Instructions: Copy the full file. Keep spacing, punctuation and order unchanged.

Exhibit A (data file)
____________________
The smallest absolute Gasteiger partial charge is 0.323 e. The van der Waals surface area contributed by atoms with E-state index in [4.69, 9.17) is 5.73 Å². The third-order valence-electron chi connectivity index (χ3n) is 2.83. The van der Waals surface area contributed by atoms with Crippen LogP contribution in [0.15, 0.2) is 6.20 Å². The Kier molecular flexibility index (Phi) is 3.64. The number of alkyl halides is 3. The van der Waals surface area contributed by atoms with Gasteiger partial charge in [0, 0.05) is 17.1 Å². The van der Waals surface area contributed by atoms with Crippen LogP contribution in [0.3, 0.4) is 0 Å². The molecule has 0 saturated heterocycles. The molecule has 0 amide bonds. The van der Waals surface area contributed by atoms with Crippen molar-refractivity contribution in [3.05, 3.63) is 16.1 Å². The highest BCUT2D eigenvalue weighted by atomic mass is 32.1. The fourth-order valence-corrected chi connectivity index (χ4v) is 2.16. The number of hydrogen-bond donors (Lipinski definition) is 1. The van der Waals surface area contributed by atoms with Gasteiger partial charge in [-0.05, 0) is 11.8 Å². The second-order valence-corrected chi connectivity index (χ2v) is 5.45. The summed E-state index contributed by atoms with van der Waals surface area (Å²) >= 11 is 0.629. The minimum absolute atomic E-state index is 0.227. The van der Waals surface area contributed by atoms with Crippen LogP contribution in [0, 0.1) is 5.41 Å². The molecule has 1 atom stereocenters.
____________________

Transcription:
The smallest absolute Gasteiger partial charge is 0.323 e. The van der Waals surface area contributed by atoms with E-state index in [4.69, 9.17) is 5.73 Å². The third-order valence-electron chi connectivity index (χ3n) is 2.83. The van der Waals surface area contributed by atoms with Crippen LogP contribution in [0.15, 0.2) is 6.20 Å². The Kier molecular flexibility index (Phi) is 3.64. The number of alkyl halides is 3. The van der Waals surface area contributed by atoms with Gasteiger partial charge in [0, 0.05) is 17.1 Å². The van der Waals surface area contributed by atoms with Crippen LogP contribution in [0.3, 0.4) is 0 Å². The molecule has 0 saturated heterocycles. The molecule has 0 amide bonds. The van der Waals surface area contributed by atoms with Crippen molar-refractivity contribution in [3.05, 3.63) is 16.1 Å². The highest BCUT2D eigenvalue weighted by atomic mass is 32.1. The fourth-order valence-corrected chi connectivity index (χ4v) is 2.16. The number of hydrogen-bond donors (Lipinski definition) is 1. The van der Waals surface area contributed by atoms with Gasteiger partial charge in [-0.05, 0) is 11.8 Å². The second-order valence-corrected chi connectivity index (χ2v) is 5.45. The summed E-state index contributed by atoms with van der Waals surface area (Å²) >= 11 is 0.629. The minimum absolute atomic E-state index is 0.227. The van der Waals surface area contributed by atoms with Crippen LogP contribution in [0, 0.1) is 5.41 Å². The molecule has 1 atom stereocenters.